NIAID to begin HVTN 702 study of new HIV vaccine regimen in South Africa
The National Institute of Allergy and Infectious Diseases (NIAID) is set to initiate a new research study, HVTN 702, of a new HIV vaccine in South Africa.
The vaccine regimen will test two experimental vaccines, a canarypox vector-based vaccine known as ALVAC-HIV and a two-component gp120 protein sub-unit vaccine with an adjuvant to improve the body’s immune response to the vaccine.
The vaccines are free from HIV and are therefore safe to be administered to the study subjects.
ALVAC-HIV, supplied by Sanofi Pasteur and the protein vaccine, supplied by GSK, are modified versions of RV144 to be specific to HIV subtype C, the predominant HIV subtype in southern Africa.
The protein sub-unit vaccine is also combined with GSK-supplied MF59, which is a different adjuvant than the one used in RV144 in order to result in improved robust immune response.
The vaccine regimen of the study also includes booster shots, which will be administered after one year to prolong the early protective effect observed in RV144.
The HVTN 702 study is a large, advanced-stage clinical trial intended to determine the safety, tolerability and efficacy of the investigational HIV vaccine regimen to prevent HIV infection among 5,400 healthy, sexually active South African men and women aged 18 to 35.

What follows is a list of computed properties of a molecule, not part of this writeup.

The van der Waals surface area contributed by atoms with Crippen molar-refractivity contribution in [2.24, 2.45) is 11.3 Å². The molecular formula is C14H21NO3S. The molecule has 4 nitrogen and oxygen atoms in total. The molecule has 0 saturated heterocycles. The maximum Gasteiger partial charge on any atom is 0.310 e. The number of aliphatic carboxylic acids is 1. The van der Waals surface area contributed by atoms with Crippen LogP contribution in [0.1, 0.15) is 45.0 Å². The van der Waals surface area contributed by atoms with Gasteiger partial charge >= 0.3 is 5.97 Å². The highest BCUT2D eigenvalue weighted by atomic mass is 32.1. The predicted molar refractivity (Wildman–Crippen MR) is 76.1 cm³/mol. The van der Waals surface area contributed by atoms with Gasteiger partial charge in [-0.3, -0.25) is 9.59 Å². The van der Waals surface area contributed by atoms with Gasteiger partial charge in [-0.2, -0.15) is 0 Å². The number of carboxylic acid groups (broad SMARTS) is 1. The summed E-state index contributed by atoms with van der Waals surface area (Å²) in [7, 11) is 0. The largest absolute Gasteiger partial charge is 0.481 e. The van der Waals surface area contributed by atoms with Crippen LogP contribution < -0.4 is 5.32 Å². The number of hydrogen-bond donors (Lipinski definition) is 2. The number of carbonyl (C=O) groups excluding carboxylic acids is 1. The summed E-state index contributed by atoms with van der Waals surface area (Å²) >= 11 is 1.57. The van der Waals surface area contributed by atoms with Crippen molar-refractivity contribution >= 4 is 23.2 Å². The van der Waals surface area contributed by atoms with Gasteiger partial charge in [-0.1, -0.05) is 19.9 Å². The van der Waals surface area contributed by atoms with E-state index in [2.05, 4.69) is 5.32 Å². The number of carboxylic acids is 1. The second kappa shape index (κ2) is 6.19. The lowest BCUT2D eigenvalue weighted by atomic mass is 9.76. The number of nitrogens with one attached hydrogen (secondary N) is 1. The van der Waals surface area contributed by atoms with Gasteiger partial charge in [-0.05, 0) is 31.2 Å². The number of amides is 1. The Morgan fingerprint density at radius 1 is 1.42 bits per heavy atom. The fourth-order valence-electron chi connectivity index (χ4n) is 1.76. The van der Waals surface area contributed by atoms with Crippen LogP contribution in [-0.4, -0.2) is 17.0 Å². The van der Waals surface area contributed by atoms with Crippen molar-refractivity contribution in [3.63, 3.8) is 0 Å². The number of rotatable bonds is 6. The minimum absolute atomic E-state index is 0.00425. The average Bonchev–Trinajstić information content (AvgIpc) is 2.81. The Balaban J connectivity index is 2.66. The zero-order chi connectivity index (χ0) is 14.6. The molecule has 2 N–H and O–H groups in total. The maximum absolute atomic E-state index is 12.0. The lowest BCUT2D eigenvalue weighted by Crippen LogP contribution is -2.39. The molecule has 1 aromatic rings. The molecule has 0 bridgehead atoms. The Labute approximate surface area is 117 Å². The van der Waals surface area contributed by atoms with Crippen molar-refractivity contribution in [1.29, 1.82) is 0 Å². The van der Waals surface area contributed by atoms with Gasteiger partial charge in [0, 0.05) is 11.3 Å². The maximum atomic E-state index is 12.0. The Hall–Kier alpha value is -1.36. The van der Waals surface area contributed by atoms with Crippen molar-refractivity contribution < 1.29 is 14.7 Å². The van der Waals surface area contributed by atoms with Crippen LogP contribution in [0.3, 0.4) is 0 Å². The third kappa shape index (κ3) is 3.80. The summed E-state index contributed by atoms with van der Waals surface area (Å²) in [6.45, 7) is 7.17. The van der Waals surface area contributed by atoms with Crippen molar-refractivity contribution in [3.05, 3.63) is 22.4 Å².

HVTN 702 Protocol Chair Glenda Gray said: “The people of South Africa are making history by conducting and participating in the first HIV vaccine efficacy study to build on the results of the Thai trial.
“HIV has taken a devastating toll on South Africa, but now we begin a scientific exploration that could hold great promise for our country.
“If an HIV vaccine were found to work in South Africa, it could dramatically alter the course of the pandemic.”
The experimental vaccine regimen is based on the RV144 clinical trial previously held in Thailand by the US Military HIV Research Program and the Thai Ministry of Health.
Image: Electron micrograph displaying HIV-1 (green) in cultured lymphocyte. Photo: courtesy of C. Goldsmith.